South Asia, with its population of above 1.6 billion, is home to about one fifth of the world’s population. The vailability of energy, that advances – or at least is compatible with – long term human well being and ecological balance, is a key to the sustainable development of this region. This aspect of sustainable energy supply is critical in the context of South Asian region, as it is poised for higher growth. This is evident from the fact that the growth rate in GDP in the South Asian region was about 4.2 per cent and 4.8 per cent in India during 2002, while the world average was about 3.0 per cent for the same year.
The growth of economy, along with the population growth in South Asia, has resulted in rapid increase in energy consumption, which is well above the world average of Organization for Economic Cooperation and Development (OECD) rates. Thus, the South Asian region faces the ‘sustainable development’ challenge of meeting the rapidly increasing energy demand as well as conserving the natural resources and protecting the environment.
With both Indian and Pakistani annual GDP growth rates now in the 6 to 8 per cent range and an increasingly young
and urbanized population throughout the region, already approaching 1.5 billion people, the South Asian states face instability unless they can quickly find external sources of energy. A future where these states will largely depend on petroleum imports, particularly given the increasingly competitive world market, means that energy security is a primary concern in their foreign policy.
South Asia accounts for about 5.9 per cent of the world’s commercial energy consumption. This does not include the non-commercial energy sources such as wood, animal waste and other biomass that account for more than half of the region’s total energy consumption. Despite rapid rise in demand, South Asia continues to average among the lowest per capita energy consumption of 443 kilogram of oil equivalent (KgoE), which amounts to 26.2 per cent of the world average of 1692 KgoE. However, energy consumption per dollar of GDP is amongst the highest in the world, which indicates the inefficient utilization of energy.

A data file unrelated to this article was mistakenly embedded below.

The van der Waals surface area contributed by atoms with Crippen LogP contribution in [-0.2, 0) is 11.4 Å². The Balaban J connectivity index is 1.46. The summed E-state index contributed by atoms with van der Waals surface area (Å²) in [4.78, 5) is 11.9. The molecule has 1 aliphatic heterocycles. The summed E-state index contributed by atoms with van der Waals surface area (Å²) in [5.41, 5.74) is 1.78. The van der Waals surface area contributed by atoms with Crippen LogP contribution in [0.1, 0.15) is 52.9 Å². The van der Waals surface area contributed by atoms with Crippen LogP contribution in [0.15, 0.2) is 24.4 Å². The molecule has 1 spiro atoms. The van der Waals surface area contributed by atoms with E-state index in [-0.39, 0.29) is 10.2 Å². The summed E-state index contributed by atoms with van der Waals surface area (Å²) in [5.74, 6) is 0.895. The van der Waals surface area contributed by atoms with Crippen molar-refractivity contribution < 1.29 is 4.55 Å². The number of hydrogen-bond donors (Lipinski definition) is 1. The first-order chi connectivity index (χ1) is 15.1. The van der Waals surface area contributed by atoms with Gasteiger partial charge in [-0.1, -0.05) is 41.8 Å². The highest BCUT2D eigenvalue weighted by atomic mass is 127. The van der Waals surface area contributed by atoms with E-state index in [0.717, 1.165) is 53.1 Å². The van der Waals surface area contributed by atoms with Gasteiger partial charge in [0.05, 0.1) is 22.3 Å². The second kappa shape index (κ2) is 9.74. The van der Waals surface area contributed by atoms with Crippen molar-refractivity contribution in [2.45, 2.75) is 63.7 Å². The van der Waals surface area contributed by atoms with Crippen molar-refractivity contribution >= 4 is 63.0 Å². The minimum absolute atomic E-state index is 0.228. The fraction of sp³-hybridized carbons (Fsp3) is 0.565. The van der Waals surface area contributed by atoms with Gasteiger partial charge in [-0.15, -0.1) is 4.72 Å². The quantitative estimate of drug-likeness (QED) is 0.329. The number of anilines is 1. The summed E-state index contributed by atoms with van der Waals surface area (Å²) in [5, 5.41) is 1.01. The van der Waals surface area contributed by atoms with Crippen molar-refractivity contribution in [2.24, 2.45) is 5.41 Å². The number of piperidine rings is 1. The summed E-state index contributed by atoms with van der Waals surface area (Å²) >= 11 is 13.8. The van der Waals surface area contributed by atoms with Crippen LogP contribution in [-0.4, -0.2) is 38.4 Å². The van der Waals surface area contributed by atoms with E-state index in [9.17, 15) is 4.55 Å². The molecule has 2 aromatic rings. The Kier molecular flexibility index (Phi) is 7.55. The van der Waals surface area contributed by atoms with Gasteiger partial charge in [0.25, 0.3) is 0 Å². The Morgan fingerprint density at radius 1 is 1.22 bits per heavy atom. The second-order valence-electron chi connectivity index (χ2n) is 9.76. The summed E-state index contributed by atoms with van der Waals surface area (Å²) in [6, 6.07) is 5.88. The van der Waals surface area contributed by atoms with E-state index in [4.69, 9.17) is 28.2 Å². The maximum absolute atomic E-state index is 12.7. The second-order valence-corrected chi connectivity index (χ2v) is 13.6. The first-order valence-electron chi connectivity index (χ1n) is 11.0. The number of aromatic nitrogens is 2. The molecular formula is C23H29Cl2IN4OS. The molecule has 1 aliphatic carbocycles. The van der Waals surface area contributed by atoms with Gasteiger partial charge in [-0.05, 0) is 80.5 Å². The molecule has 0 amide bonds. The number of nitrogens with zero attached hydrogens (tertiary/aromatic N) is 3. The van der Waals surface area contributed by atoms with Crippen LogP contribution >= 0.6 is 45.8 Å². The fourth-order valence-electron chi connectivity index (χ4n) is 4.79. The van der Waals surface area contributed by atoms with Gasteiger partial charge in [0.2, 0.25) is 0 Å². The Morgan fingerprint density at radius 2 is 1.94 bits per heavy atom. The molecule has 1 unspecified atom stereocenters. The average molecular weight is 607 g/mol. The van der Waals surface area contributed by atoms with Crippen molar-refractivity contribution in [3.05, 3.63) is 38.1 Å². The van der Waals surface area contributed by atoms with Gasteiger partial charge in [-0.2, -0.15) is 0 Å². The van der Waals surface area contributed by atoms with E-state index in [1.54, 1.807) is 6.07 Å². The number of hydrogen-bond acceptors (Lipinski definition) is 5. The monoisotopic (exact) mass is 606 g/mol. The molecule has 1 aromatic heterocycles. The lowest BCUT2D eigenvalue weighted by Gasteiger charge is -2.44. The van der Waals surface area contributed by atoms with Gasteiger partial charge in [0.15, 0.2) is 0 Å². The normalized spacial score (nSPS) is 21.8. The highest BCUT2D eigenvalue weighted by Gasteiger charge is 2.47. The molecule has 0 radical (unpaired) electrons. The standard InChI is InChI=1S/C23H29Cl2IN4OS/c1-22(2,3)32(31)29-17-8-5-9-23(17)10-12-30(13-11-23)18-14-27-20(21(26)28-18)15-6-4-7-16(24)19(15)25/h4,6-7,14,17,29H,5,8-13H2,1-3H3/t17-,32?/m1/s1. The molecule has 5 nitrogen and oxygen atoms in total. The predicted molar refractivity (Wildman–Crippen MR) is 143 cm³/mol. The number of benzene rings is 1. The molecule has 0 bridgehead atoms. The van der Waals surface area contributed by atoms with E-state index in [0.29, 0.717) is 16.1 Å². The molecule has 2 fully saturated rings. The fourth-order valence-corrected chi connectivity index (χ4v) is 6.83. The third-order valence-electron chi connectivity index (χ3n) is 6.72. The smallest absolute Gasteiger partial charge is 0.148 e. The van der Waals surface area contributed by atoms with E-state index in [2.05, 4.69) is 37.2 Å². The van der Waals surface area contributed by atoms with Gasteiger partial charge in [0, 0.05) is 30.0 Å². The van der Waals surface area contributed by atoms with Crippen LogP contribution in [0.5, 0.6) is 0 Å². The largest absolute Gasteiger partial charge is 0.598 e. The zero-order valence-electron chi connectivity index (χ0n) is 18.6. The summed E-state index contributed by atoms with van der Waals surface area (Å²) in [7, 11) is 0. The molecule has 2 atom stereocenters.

Improved energy security is vital to South Asia’s economic growth and stability, given that demand for energy in the region is expected to double over the next 15 years. South Asian nations rely heavily on imported energy, yet the region has large amounts of untapped energy resources. The lack of regional energy cooperation and trade compounds the problem. Energy cooperation has the potential to be mutually beneficial for all regional players, with some countries acting as net suppliers, some as net consumers, and some as net distributors of energy. Paucity or lack of capacity, awareness, development of regional energy resources, and sustained regional dialogue is a barrier to increased regional energy cooperation and, therefore, economic growth and could lead to instability. (USAID 2006).